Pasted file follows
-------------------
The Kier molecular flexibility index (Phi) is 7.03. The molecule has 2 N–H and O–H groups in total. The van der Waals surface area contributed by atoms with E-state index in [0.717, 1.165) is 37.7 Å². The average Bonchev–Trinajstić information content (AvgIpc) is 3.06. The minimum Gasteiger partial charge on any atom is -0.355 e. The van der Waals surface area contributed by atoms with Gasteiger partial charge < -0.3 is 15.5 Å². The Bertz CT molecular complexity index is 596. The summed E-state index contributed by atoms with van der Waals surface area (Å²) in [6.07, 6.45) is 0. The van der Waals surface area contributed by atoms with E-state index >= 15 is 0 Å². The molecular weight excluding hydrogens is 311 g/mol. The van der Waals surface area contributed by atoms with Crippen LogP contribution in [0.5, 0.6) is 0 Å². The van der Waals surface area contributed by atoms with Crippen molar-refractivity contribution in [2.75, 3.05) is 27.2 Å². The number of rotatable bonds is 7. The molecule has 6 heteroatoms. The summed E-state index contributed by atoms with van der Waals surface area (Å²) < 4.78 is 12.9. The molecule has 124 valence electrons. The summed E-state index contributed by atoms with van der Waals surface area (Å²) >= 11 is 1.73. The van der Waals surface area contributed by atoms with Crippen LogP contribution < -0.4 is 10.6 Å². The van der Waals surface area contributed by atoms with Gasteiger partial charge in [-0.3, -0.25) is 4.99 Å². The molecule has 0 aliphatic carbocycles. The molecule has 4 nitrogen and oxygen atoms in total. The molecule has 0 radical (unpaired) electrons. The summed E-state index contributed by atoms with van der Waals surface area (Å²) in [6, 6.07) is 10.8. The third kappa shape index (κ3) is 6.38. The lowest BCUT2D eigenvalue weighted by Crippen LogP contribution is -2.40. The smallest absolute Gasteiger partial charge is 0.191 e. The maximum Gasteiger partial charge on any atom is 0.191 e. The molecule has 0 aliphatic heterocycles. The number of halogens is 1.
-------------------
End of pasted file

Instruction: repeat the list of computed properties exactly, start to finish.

The Kier molecular flexibility index (Phi) is 7.03. The molecule has 2 N–H and O–H groups in total. The van der Waals surface area contributed by atoms with E-state index in [0.717, 1.165) is 37.7 Å². The average Bonchev–Trinajstić information content (AvgIpc) is 3.06. The minimum Gasteiger partial charge on any atom is -0.355 e. The van der Waals surface area contributed by atoms with Gasteiger partial charge < -0.3 is 15.5 Å². The Bertz CT molecular complexity index is 596. The summed E-state index contributed by atoms with van der Waals surface area (Å²) in [6.07, 6.45) is 0. The van der Waals surface area contributed by atoms with E-state index >= 15 is 0 Å². The molecular weight excluding hydrogens is 311 g/mol. The van der Waals surface area contributed by atoms with Crippen LogP contribution in [0.5, 0.6) is 0 Å². The van der Waals surface area contributed by atoms with Crippen molar-refractivity contribution in [2.75, 3.05) is 27.2 Å². The number of rotatable bonds is 7. The molecule has 6 heteroatoms. The summed E-state index contributed by atoms with van der Waals surface area (Å²) < 4.78 is 12.9. The molecule has 124 valence electrons. The summed E-state index contributed by atoms with van der Waals surface area (Å²) >= 11 is 1.73. The van der Waals surface area contributed by atoms with Crippen LogP contribution < -0.4 is 10.6 Å². The van der Waals surface area contributed by atoms with Gasteiger partial charge in [-0.3, -0.25) is 4.99 Å². The molecule has 0 aliphatic carbocycles. The molecule has 4 nitrogen and oxygen atoms in total. The molecule has 0 radical (unpaired) electrons. The summed E-state index contributed by atoms with van der Waals surface area (Å²) in [6, 6.07) is 10.8. The third kappa shape index (κ3) is 6.38. The lowest BCUT2D eigenvalue weighted by Crippen LogP contribution is -2.40. The smallest absolute Gasteiger partial charge is 0.191 e. The maximum Gasteiger partial charge on any atom is 0.191 e. The molecule has 0 aliphatic heterocycles. The number of halogens is 1.